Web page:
A few weeks earlier I had attended a lecture at LACMA on this exhibit which gave me a good foundation for understanding the relationship between the French impressionists and the German Expressionists.

Our tickets also allowed us entrance to Calder and Abstraction: From Avant-Garde to Iconic which I had seen previously but certainly worth a second look.

Another exhibit I was excited about seeing was Edward Biberman, Abbot Kinney and the Story of Venice. From the LACMA website: “Initially created in 

1941 for the Post Office in Venice, California, under the auspices of the Treasury Department’s Section of 

Fine Arts, Edward Biberman’s mural Abbot Kinney and the Story of Venice has been recently restored. The monumental painting depicts city founder Abbot Kinney’s grand vision for Venice as a 

West-coast cultural mecca.”

los-angeles-county-museum-of-art-062114-047-950px

Along with the mural the exhibition included photos of Venice from past years and other works by Biberman.

The United States Post Office sold the Venice building in recent years and having seen this mural in person several times at that location, I was concerned about its future. Fortunately the building has been repurposed as a production facility for Silver Pictures and Joel Silver, the new owner, has a history of being sensitive to historical architecture.

Well, I guess I will have to do a separate post about the Venice post office building, Silver Pictures and Edward Biberman!

los angeles county museum of art los-angeles-county-museum-of-art-062114-005-850px

Above are two photos I took of another exhibit I saw the same day: Fútbol: The Beautiful Game, in honor of the FIFA World Cup ongoing at this moment in time. It would have been more enjoyable if England was still in contention, but at least the US is still hanging in there!

PashgianMain2

Image: Helen Pashgian, Untitled, 2012–13, © Helen Pashgian, photo © 2014 Museum Associates/LACMA.

And I thoroughly enjoyed Helen Pashgian: Light Invisiblethe first large-scale sculptural installation by the pioneer of the Light and Space movement. I wish I could tell you the height of these light columns but all I can say is they are taller than a person! I ventured into the exhibit twice. The first time it was so dark I couldn’t see anybody else in there until I pretty much bumped into them. When I went back a second time, after viewing other exhibits, I could easily see other people walking around. Maybe they turned the lights up a little, I don’t know. I liked it better the first time when it was totally mysterious and a little scary.

Because of the eclecticism of its collections and exhibits, LACMA is my favorite art museum in the Los Angeles area. LACMA has a beautiful campus too which it shares with the Page Museum and La Brea Tar Pits.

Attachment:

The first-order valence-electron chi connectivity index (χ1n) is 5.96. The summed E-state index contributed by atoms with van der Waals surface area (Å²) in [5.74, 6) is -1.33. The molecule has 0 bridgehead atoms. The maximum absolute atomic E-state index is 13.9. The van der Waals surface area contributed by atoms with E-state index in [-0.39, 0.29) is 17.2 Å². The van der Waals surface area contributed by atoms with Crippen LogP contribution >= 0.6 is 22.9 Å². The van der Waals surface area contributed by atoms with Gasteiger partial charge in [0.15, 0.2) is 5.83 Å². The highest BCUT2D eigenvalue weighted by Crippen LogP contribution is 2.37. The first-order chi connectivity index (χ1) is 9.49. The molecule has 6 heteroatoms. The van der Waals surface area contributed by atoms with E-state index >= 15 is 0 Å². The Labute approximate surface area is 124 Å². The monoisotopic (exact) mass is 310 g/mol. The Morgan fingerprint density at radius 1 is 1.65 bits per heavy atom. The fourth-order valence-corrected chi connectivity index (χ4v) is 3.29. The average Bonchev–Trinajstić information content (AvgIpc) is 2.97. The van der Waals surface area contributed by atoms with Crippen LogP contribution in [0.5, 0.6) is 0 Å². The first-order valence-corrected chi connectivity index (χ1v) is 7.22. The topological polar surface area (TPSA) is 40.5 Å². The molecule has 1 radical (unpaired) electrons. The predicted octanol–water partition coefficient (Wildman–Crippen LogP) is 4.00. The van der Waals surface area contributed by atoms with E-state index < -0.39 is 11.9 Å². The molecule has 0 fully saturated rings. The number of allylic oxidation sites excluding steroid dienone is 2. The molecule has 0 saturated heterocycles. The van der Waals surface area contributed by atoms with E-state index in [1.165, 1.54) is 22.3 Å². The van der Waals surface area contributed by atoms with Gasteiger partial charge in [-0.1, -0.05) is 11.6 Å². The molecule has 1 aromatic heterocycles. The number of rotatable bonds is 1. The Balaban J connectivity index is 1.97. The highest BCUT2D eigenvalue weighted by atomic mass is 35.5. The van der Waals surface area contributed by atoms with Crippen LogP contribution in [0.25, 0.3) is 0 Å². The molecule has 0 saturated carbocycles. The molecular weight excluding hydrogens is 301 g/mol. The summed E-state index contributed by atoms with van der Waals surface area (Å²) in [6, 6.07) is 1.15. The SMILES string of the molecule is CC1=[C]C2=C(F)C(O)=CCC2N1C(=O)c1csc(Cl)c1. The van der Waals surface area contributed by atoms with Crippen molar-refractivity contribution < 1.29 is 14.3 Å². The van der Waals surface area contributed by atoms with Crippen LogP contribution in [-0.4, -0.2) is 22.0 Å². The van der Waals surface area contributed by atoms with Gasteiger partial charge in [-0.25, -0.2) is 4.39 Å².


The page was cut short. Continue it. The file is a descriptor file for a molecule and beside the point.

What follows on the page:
After the museum, six of us headed over to Callender’s Grill and Bakery And Cafe to discuss the art we had just seen and life in general. As a wino (and one who cuts the grape with ice cubes or Pellegrino water), I rarely drink the hard stuff, but I had a hankering for a martini. A couple of years ago I tried their Dirty Martini (Grey Goose vodka with cream cheese stuffed olives) and never forgot it, so that is what I ordered (along with a shrimp salad).

Oh myyyyy, that drink has some serious alcohol and after a few sips I was already feeling tipsy, but in a good way! I never drink and drive… used up all those coupons in my younger days… and although I had arrived at the museum by bus, a friend offered to drive me home. So either way I was not getting behind the wheel.

LACMA has some interesting exhibitions coming up. As a fan of abstract art I am looking forward to Variations: Conversations in and Around Abstract Painting due in August.

All photos and content copyright roslyn m wilkins unless otherwise noted. Photos of artwork not specifically noted may have copyright or usage restrictions. Please feel free to pass along this post via email or social media, but if you wish to use some of our images or text outside of the context of this blog, either give full credit to myself and link to One Good Life in Los Angeles, or contact us for proper usage. Thanks!


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Los Angeles County Museum of Art: between BCAM and the Reznick

LACMA, BCAM, Reznick

 Over the years I’ve taken about a billion photos of the Los Angeles County Museum of Art (LACMA). I like the convoluted architecture of the campus. 

LACMA, BCAM, Reznick

These photos are of the walkway between the Broad Contemporary Art Museum (BCAM) and the Stewart and Lynda Reznick Gallery, the two newest buildings at LACMA. BCAM opened in 2008. The Reznick in 2010.